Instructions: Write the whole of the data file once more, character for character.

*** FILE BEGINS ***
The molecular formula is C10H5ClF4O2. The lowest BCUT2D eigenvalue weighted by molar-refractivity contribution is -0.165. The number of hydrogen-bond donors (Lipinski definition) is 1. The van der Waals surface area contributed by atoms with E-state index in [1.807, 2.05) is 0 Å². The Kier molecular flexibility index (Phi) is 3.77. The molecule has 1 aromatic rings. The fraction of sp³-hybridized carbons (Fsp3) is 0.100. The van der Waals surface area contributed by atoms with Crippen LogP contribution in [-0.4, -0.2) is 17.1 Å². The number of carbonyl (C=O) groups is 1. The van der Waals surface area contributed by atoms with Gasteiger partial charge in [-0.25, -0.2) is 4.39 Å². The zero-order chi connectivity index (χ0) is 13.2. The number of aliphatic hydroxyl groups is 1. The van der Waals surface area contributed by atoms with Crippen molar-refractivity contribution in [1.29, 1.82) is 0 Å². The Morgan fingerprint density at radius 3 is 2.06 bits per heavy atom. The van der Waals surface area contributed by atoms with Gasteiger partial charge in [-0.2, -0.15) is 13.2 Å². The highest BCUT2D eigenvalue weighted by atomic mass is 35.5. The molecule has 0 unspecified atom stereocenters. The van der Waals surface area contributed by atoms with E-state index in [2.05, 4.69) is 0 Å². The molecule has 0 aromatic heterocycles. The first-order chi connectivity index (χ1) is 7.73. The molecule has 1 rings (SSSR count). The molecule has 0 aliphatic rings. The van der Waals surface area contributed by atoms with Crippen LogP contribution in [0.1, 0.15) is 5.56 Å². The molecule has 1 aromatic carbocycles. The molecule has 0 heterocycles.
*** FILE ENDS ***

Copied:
The molecular formula is C10H5ClF4O2. The lowest BCUT2D eigenvalue weighted by molar-refractivity contribution is -0.165. The number of hydrogen-bond donors (Lipinski definition) is 1. The van der Waals surface area contributed by atoms with E-state index in [1.807, 2.05) is 0 Å². The Kier molecular flexibility index (Phi) is 3.77. The molecule has 1 aromatic rings. The fraction of sp³-hybridized carbons (Fsp3) is 0.100. The van der Waals surface area contributed by atoms with Crippen LogP contribution in [-0.4, -0.2) is 17.1 Å². The number of carbonyl (C=O) groups is 1. The van der Waals surface area contributed by atoms with Gasteiger partial charge in [-0.25, -0.2) is 4.39 Å². The zero-order chi connectivity index (χ0) is 13.2. The number of aliphatic hydroxyl groups is 1. The van der Waals surface area contributed by atoms with Crippen molar-refractivity contribution in [1.29, 1.82) is 0 Å². The Morgan fingerprint density at radius 3 is 2.06 bits per heavy atom. The van der Waals surface area contributed by atoms with Gasteiger partial charge in [-0.2, -0.15) is 13.2 Å². The highest BCUT2D eigenvalue weighted by atomic mass is 35.5. The molecule has 0 unspecified atom stereocenters. The van der Waals surface area contributed by atoms with E-state index in [2.05, 4.69) is 0 Å². The molecule has 0 aromatic heterocycles. The first-order chi connectivity index (χ1) is 7.73. The molecule has 1 rings (SSSR count). The molecule has 0 aliphatic rings. The van der Waals surface area contributed by atoms with Crippen LogP contribution in [0.1, 0.15) is 5.56 Å². The molecule has 1 aromatic carbocycles. The molecule has 0 heterocycles.